The CO2-limits for vehicles are getting down to 95 g/km. In principle there are three ways for the automotive industry to meet the requirements on CO2-reduction:
- Improvement of engine efficiency by increase injection pressure and/or increase combustion temperature
- Lightweight component design by removing material without stress by improved design after forging and/or additive manufacturing
- Lightweight design with improved materials by using high-strength steels and or steels with lower specific weight
Further reducing the weight of vehicles is one of the key challenges for the automotive industry in the next time. After all, less weight means lower CO2 emissions and improved material and resource efficiency.
Changes can also be expected in the aerospace industry. By 2050, fuel consumption and CO2 emissions are to be reduced by 75% per passenger kilometer. The extreme temperatures and vibrations during flight require highly durableengine and landing gear components. Reducing the weight of individual components also plays an important role in reducing CO2 emissions. At the same time, the components must be high-strength and meet the highest requirements. In order to guarantee the functionality and safety of the aircraft in the future, extremely corrosion-resistant and robust components are required - of course at competitive prices and produced sustainably.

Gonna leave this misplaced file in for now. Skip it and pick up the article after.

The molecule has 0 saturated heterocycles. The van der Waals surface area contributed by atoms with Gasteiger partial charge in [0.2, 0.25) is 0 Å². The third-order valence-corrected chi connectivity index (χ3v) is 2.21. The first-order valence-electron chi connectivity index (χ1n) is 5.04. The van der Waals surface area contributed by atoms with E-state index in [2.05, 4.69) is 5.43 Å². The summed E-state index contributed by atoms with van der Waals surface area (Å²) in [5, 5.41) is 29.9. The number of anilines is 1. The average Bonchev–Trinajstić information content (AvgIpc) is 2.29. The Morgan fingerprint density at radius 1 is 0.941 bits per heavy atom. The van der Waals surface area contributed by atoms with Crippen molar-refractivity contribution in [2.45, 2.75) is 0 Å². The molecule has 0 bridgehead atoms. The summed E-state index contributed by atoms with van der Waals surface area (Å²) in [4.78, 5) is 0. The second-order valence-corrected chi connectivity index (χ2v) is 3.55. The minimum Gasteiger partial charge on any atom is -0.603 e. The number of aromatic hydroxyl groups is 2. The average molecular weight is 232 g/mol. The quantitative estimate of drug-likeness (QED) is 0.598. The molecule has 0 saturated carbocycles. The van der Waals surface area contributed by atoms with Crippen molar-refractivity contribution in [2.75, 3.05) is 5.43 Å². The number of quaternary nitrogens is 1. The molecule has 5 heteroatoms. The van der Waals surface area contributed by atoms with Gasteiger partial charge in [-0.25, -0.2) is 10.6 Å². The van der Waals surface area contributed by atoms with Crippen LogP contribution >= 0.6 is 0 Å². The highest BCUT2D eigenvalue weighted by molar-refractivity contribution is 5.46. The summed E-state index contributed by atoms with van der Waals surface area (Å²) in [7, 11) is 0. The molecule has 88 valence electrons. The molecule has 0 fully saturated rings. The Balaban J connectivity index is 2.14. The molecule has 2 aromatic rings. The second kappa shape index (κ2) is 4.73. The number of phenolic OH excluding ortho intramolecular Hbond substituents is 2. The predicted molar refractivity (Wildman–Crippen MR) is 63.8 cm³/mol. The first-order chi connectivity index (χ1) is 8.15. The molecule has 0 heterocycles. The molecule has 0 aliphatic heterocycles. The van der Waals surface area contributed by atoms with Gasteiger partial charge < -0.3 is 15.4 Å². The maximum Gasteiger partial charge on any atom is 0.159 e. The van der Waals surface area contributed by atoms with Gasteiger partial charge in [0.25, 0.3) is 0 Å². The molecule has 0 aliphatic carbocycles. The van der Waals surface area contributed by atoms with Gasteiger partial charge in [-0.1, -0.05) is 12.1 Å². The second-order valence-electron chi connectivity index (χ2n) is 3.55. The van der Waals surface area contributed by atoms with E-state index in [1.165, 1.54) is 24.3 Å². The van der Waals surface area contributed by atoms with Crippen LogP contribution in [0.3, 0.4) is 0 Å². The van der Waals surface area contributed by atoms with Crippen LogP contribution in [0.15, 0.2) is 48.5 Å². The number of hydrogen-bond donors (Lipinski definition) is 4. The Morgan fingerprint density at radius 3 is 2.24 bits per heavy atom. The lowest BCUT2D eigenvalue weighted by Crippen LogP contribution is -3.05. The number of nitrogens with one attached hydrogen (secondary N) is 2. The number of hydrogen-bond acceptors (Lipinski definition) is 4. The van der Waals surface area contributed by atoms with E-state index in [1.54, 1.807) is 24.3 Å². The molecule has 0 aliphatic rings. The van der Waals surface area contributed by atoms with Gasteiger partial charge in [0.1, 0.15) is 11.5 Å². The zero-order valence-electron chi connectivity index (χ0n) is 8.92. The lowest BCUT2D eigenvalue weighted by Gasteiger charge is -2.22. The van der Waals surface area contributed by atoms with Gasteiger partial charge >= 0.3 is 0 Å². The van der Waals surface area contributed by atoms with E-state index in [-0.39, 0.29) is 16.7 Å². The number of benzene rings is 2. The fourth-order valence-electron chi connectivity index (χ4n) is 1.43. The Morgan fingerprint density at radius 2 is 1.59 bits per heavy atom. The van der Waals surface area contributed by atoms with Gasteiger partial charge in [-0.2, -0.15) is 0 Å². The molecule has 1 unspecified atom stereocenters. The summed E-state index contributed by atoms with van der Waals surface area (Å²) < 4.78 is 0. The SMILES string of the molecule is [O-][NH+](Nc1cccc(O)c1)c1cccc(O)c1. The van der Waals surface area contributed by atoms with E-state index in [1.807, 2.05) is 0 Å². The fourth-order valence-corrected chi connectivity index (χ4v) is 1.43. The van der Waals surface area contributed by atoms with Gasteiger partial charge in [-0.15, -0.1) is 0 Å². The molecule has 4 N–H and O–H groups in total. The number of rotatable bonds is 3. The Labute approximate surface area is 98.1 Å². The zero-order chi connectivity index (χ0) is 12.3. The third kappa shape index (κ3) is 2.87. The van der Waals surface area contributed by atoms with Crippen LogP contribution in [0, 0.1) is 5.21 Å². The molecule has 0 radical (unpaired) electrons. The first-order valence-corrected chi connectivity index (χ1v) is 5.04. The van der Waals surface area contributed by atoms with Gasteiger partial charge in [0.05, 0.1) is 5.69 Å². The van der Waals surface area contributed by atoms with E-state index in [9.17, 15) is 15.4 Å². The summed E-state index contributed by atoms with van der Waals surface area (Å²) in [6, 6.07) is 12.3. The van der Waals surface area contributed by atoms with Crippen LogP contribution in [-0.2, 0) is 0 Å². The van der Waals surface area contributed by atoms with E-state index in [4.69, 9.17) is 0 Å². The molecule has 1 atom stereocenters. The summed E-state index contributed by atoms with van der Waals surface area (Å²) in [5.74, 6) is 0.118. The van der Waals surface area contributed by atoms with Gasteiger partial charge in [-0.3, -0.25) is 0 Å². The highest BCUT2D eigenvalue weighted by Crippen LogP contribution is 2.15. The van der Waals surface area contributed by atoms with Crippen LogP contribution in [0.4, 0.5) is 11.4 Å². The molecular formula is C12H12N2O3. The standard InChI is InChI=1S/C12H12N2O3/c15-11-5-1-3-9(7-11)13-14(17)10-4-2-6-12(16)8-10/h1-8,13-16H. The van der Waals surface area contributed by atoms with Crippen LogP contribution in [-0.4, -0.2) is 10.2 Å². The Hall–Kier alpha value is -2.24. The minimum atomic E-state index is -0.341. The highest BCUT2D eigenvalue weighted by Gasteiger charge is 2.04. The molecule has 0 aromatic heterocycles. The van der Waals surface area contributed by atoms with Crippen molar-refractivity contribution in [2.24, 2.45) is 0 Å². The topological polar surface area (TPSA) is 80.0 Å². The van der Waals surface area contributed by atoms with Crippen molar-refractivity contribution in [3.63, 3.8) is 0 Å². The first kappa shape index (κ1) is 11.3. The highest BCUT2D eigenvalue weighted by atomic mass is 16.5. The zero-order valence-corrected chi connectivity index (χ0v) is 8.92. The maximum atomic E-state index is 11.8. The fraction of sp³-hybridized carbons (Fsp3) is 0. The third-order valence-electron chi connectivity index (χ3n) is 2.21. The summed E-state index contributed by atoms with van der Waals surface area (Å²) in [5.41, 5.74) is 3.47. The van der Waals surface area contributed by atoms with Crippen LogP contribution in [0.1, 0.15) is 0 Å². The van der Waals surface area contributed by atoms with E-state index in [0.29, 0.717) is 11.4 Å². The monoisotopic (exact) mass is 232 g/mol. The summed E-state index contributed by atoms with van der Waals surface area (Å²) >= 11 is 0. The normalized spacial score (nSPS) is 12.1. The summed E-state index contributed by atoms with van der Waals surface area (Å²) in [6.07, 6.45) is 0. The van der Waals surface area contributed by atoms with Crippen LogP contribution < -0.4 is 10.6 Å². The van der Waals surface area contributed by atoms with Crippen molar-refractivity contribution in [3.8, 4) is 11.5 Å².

DEW has been successfully meeting these challenges for several years.
In order to further improve the toughness level and thus the load capacity of the steel, DEW specifically optimizes the alloying design and the process parameters for hot forming and heat treatment. With the high cyclical loads, every smallest inclusion or material defect can lead to component failure. Electro-slag and vacuum-arc remelting ensure the highest cleanliness and homogeneity of mechanical steel properties in highly stressed applications. The performance of the special steel increases, while at the same time enabling a high level of process reliability.